McHaffie: MCU lesson 082 / Omaha Hi/Lo Split


Note: Not at the old Poker1 site. A version of this entry was first published in Poker Player newspaper in 2006.

This is part of a series by Diane McHaffie. She wasn’t a poker player when she began writing this series. These entries chronicle the lessons given to her personally by Mike Caro. Included in her remarkable  poker-learning odyssey are additional comments, tips, and observations from Mike Caro.

Diane McHaffie index.

Diane McHaffie is Director of Operations at Mike Caro University of Poker, Gaming, and Life Strategy. She has traveled the world coordinating events and seminars in the interest of honest poker. You can write her online at diane@caro.com.


Diane McHaffie

Lessons from MCU

— With bonus content by Mike Caro (pending) —

Lesson 82: Omaha Hi/Lo Split, 8 or better

One of the things I noticed while observing the 2006 WSOP was how horribly exasperating tournaments can be. Many of the well-known poker players aren’t making it in the money at all. I’ve heard many of them describe having powerful cards and then tragically getting drawn out on. They think they have the best of it, then their hopes get dashed, lady luck goes into hiding, and their opponent comes away the victor. However, they’ll also tell you that those bad beats are just part of poker and they expect to win more than their fair share in the long run. Tournaments are like that. You can’t expect to win often, but the trick is to win more often than your opponents.

Diluting the field

Another thing that I observed about these tournaments was the fact that the competition seemed easier when there were more players entered. I would expect that, but I didn’t think the difference would be so great. I asked Mike about this and he replied, “Of course! First, there are only a finite number of excellent players and most tend to play regardless. The larger the field grows, the fewer the number of great players there are compared to the number of inferior players, diluting the field of average talent. Also with bigger fields, many unsophisticated players tend to qualify on the internet or in real-world satellites and this also reduces the average talent. Furthermore, seldom-entering, weaker players tend to be attracted to the bigger lottery-like prize pools when thousands of players are already signed up to compete. And finally the bigger fields often tend to have smaller buy-ins, which are affordable to under-funded, weaker players.”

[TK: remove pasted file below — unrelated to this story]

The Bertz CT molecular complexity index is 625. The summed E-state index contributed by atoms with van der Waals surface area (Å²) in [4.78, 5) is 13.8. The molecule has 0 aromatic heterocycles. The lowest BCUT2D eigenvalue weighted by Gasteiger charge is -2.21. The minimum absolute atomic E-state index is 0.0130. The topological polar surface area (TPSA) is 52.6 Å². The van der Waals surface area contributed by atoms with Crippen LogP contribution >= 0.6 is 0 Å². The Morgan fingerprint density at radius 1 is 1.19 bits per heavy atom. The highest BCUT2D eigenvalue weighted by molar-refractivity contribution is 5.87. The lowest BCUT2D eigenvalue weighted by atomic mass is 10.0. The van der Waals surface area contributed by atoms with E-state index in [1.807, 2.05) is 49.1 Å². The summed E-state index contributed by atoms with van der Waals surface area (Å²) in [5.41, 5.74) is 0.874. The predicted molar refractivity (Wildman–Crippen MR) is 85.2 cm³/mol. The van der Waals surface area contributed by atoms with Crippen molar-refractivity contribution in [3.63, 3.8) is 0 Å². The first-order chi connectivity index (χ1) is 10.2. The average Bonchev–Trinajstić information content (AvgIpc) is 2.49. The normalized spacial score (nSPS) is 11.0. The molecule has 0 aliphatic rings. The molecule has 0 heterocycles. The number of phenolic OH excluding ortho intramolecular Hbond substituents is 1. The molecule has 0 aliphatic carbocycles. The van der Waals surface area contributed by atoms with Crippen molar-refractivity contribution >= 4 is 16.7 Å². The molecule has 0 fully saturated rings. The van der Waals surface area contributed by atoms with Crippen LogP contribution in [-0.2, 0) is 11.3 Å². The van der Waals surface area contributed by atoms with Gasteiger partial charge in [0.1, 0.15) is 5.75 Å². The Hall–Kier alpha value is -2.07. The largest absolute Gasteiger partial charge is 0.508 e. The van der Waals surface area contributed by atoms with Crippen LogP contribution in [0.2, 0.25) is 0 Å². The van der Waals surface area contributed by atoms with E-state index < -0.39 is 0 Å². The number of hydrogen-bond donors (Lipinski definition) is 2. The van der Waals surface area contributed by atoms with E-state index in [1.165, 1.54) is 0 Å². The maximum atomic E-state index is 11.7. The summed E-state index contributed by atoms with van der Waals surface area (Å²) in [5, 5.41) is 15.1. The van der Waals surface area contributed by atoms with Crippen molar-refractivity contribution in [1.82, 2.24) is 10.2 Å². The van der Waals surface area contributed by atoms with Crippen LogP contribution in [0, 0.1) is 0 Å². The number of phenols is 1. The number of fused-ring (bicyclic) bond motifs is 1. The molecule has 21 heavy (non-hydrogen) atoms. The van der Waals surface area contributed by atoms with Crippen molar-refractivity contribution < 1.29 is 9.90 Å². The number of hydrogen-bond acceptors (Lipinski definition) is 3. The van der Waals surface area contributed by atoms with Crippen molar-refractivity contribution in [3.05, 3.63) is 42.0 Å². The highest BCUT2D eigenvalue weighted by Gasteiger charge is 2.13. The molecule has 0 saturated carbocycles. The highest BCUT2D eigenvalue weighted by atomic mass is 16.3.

Omaha Hi/Lo Split, 8 or better

I watched Mike play Omaha Hi/Lo Split, 8 or better, where he finished 14th, winning just over $12,000. I wasn’t familiar with the game and asked him to explain it to me. You should be aware that it is very different than hold ’em. You’re dealt four cards face down instead of two. The betting procedure is just like in hold ’em but on the showdown you need to use exactly two cards out of your four and exactly three cards on the board to make the best high hand and the best low hand. The two cards that you use can be the same or different for high and low. In order to win the low half of the pot, your hand must be at least 8-7-6-5-4 (the worst qualifying hand). Unless somebody has a low hand that good, the high hand takes the whole pot.

Mike told me that a key to winning for beginners is: “Aces. Beyond having one or two aces, the best thing to have to back it up is deuce. This gives you a shot at having an unbeatable low hand, such as when K-J-8-6-3 appears on the board, giving you 8-6-3-2-A, which can only be tied. Most hands with ace and a deuce are profitable, but what a lot of players don’t adhere to quite enough is the concept that you will make much more profit if one other card is eight or lower. The reason for this is because you’re hoping to win both high and low. Ace-deuce will often be the best possible low hand when three other cards from three to eight end up on the board, but since you also want to win high, you want to pair the aces to possibly have the best high hand. But when the board gives you a pair of aces, you no longer have two cards to play for low unless you have a third low card for back up.”

Among skilled Omaha players this concept of having a third low card to go with an ace-deuce is well known, but overlooked by inexperience players. Now we both know about it. — DM

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